Anti-Corruption Reforms: Practical changes to ensure success

Which legislative changes underpin successful anti-corruption reforms? Are specialised anti-corruption institutions mandatory? Do states with low levels of corruption always have a separate anti-corruption law? What are the key features of anti-corruption law in authoritarian countries?

This course explores how anti-corruption has evolved in different countries, focusing on legislative developments and, critically, how law enforcement agencies, courts and civil society use legal norms to increase the transparency and accountability of public authorities.

Students explore the essential legislative changes behind successful anti-corruption reforms, delving into the necessity of specialised anti-corruption institutions and anti-corruption laws in many different contexts. By investigating how global anti-corruption approaches have evolved, students discover how law enforcement, courts, and civil society can leverage legal norms to enhance the transparency and accountability of public authorities.

Who is this course for?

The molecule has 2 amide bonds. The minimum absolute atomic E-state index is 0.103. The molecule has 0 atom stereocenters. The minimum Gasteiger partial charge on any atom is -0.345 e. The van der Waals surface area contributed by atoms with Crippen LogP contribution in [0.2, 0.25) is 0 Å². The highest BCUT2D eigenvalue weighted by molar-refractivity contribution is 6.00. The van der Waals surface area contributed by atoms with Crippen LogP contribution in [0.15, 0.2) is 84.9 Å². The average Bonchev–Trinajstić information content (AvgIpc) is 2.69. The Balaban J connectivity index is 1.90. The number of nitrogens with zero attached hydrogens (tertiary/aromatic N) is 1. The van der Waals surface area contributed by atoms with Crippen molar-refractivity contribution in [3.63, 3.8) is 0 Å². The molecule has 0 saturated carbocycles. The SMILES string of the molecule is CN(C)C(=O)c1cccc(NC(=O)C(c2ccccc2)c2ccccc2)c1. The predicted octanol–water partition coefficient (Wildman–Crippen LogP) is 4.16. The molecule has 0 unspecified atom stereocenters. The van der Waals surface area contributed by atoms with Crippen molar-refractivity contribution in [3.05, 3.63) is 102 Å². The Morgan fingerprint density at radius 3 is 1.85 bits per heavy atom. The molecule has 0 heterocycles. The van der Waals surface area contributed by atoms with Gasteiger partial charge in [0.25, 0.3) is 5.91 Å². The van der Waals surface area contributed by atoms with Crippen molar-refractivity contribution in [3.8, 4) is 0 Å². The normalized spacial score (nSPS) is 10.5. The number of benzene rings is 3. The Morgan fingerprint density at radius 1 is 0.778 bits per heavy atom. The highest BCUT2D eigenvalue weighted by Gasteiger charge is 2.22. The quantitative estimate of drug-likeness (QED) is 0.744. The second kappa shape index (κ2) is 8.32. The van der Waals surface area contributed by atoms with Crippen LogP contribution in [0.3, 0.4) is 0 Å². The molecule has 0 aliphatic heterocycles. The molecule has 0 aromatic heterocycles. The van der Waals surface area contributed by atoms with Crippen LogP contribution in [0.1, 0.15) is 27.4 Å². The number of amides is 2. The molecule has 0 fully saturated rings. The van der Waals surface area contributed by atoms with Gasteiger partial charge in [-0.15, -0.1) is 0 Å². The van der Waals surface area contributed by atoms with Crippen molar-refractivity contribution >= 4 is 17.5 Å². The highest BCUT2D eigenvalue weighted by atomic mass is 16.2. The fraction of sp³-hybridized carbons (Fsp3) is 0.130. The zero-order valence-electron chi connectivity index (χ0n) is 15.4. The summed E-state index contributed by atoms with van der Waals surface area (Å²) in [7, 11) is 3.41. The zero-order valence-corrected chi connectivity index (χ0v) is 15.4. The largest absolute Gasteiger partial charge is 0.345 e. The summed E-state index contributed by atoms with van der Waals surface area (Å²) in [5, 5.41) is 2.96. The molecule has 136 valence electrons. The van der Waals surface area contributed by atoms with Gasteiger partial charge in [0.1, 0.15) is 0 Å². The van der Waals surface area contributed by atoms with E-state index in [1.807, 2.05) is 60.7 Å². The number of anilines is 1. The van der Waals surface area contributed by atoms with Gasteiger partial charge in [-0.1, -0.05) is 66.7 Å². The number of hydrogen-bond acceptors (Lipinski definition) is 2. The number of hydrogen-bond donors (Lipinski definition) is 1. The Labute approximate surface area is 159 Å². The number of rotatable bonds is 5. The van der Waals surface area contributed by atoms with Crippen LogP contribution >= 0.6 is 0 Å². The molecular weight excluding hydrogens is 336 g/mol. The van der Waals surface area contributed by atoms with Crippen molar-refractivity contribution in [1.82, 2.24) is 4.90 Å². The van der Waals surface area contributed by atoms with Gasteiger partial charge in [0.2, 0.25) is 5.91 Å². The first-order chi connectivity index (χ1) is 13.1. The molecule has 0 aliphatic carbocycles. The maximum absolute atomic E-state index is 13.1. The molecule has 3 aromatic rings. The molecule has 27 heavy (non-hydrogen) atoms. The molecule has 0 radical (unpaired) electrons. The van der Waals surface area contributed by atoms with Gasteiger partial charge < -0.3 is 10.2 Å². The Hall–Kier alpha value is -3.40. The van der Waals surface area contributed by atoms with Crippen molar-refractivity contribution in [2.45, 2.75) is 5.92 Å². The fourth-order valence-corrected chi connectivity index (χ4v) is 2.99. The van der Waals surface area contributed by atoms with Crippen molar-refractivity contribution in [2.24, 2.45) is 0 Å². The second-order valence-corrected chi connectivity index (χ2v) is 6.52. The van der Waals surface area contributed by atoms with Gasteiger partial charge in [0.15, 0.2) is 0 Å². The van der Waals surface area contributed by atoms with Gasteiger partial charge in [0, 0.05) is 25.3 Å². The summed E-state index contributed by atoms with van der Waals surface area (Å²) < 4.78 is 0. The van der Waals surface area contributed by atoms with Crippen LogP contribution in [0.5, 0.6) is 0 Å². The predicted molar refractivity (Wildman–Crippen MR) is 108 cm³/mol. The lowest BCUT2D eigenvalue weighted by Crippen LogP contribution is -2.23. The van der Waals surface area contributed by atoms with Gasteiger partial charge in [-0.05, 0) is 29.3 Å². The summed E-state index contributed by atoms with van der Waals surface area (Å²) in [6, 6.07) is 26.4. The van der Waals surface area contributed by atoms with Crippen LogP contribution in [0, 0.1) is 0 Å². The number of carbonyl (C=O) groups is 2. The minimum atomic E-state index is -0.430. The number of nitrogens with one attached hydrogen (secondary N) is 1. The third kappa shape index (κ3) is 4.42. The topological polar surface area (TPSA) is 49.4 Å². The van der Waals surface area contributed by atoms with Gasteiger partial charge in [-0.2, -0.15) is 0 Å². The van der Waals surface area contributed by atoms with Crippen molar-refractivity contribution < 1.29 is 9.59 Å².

This course is for any students interested in public law, political science, and economics.

As part of the course, students will

  • Study the basics of legislation and institutional practices in countries that successfully prevent corruption.
  • Analyse the institutions in countries with varying political regimes the basises of their state anti-corruption system
  • Form a comprehensive understanding of the different trajectories of anti-corruption reforms in varying political contexts
  • Learn to make a basic efficiency assessment of the various anti-corruption reforms.

Course format

Online classes twice a week, including a lecture and a seminar. Lectures will be accompanied by additional readings. Seminars include student presentations and discussions on assigned topics.


  • Grigory Mashanov

    Grigory Mashanov

    Anti-corruption lawyer